LOUISVILLE, Ky. (AP) — Looking to defuse tensions in Louisville over the fatal shooting of a black woman by police who broke down her door, the victim’s mother on Friday called on protesters to continue demanding justice but to do it in “the right way without hurting each other.”
Kentucky Gov. Andy Beshear read the statement from Breonna Taylor‘s mother hours after gunshots erupted, wounding at least seven people, during protests late Thursday outside City Hall. At least one person was in critical condition, Louisville Metro Police said early Friday.
“No officers discharged their service weapons,” and all seven shot were civilians, police spokesman Sgt. Lamont Washington wrote in an email to The Associated Press.
In her statement, Tamika Palmer said her daughter — an emergency medical technician — devoted her life to others, and the “last thing she’d want right now is any more violence.”
“Please keep saying her name,” her statement said. “Please keep demanding justice and accountability, but let’s do it the right way without hurting each other. We can and we will make some real change here. Now is the time. Let’s make it happen, but safely.”
Beshear, speaking on CNN, said the protest started peacefully but some people later “instigated and caused some actions that turned it into something that it should not have been.”
The Democratic governor also called on President Donald Trump to retract a tweet in which he threatened to take military action to bring Minneapolis “under control.” The president, reacting to the torching of a Minneapolis police station by protesters outraged by the death of a black man in police custody, warned that “when the looting starts, the shooting starts.”
“I hope the president will retract that statement,” Beshear said. “During these times we can condemn violence while also trying to listen, to understand, to know that there is deep frustration, rightfully so, in our country. That there has not been enough action on creating equality, of opportunity and in health care. And in a time of this COVID-19 pandemic, it’s laid bare all of that.”
Beshear added that elected officials have “a responsibility, not just to maintain the peace, which is what we ought to be doing, but to also listen, to show empathy, to try to find a way to move in the right direction, not the wrong one.”
Louisville’s mayor also called for peace as he said two of the wounded from the gunfire in his city underwent surgery while five were in good condition.
“I feel the community’s frustration, the anger, the fear, but tonight’s violence and destruction is not the way to solve it,” Louisville Mayor Greg Fischer said in a video posted to Twitter.
Thursday night’s demonstration came as protesters across the country, in cities including Los Angeles, Denver, New York and Memphis, turned out in alliance with demonstrators in Minneapolis, where George Floyd became the latest black man to die in police custody.
The protests quickly followed the release of a 911 call Taylor’s boyfriend made on March 13, moments after the 26-year-old EMT was shot eight times by narcotics detectives who knocked down her front door. No drugs were found in the home.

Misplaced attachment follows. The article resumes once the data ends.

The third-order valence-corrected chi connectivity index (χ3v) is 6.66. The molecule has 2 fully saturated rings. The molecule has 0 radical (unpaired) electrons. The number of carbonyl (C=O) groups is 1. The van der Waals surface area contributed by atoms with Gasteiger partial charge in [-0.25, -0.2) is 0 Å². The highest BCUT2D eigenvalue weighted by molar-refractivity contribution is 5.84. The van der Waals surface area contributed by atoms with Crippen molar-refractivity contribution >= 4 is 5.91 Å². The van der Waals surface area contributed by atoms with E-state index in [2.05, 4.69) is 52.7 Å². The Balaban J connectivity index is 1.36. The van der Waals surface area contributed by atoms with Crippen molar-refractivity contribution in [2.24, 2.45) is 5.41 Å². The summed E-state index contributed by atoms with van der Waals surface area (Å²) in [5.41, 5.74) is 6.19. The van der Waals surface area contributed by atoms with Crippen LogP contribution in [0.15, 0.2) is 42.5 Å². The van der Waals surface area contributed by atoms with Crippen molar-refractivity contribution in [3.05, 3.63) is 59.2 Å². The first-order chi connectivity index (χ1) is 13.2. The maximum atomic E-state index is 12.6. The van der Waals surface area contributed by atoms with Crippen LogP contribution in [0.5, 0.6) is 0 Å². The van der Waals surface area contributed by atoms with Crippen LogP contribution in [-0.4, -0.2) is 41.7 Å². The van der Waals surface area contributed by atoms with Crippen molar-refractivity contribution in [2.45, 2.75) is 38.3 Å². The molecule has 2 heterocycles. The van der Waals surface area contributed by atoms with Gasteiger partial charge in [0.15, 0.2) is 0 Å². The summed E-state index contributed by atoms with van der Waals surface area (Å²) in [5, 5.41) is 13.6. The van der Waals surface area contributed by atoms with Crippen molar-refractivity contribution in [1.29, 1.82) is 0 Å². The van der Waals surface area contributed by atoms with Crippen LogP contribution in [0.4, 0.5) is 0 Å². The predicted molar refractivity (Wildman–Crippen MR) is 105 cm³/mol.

Around 500 to 600 demonstrators marched through the Kentucky city’s downtown streets, the Courier Journal reported. The protests continued for more than six hours, ending in the early hours of Friday as rain poured down.
At one point, protesters took turns hoisting the stone hand of King Louis XVI after it was broken off his statue outside City Hall. Shots were later heard, prompting some of the protesters to scramble for safety.
“Understandably, emotions are high,” Fischer tweeted just before midnight, sharing a Facebook post that appealed for people to remain non-violent as they demand justice and accountability. “As Breonna’s mother says let’s be peaceful as we work toward truth and justice,” the mayor wrote.
Attention on Taylor’s death has intensified since her family sued the police department this month. The case has attracted national headlines alongside the shooting of Ahmaud Arbery in a Georgia neighborhood in February.
Around 12:20 a.m., Fischer tweeted a video he said was a message from Taylor’s family.
Meanwhile, live video from downtown Louisville around 12:30 a.m. showed some protesters behind makeshift wooden barricades, which appeared to be made out of picnic tables spray-painted with the words “You can’t kill us all.” A small fire inside a trash can was visible in the middle of the street.
Police in body armor and face shields held batons and lined up downtown. They appeared to fire rubber bullets and deploy tear gas canisters, fogging the air and inducing coughs among the remaining members of the crowd. Protesters recorded officers with their cellphones.
Kentuckians are still under social distancing mandates driven by the coronavirus pandemic. Many protesters wore masks.
Chants early Friday included “No justice, no peace” and “Whose streets? Our streets.”
This article appears on Black America Web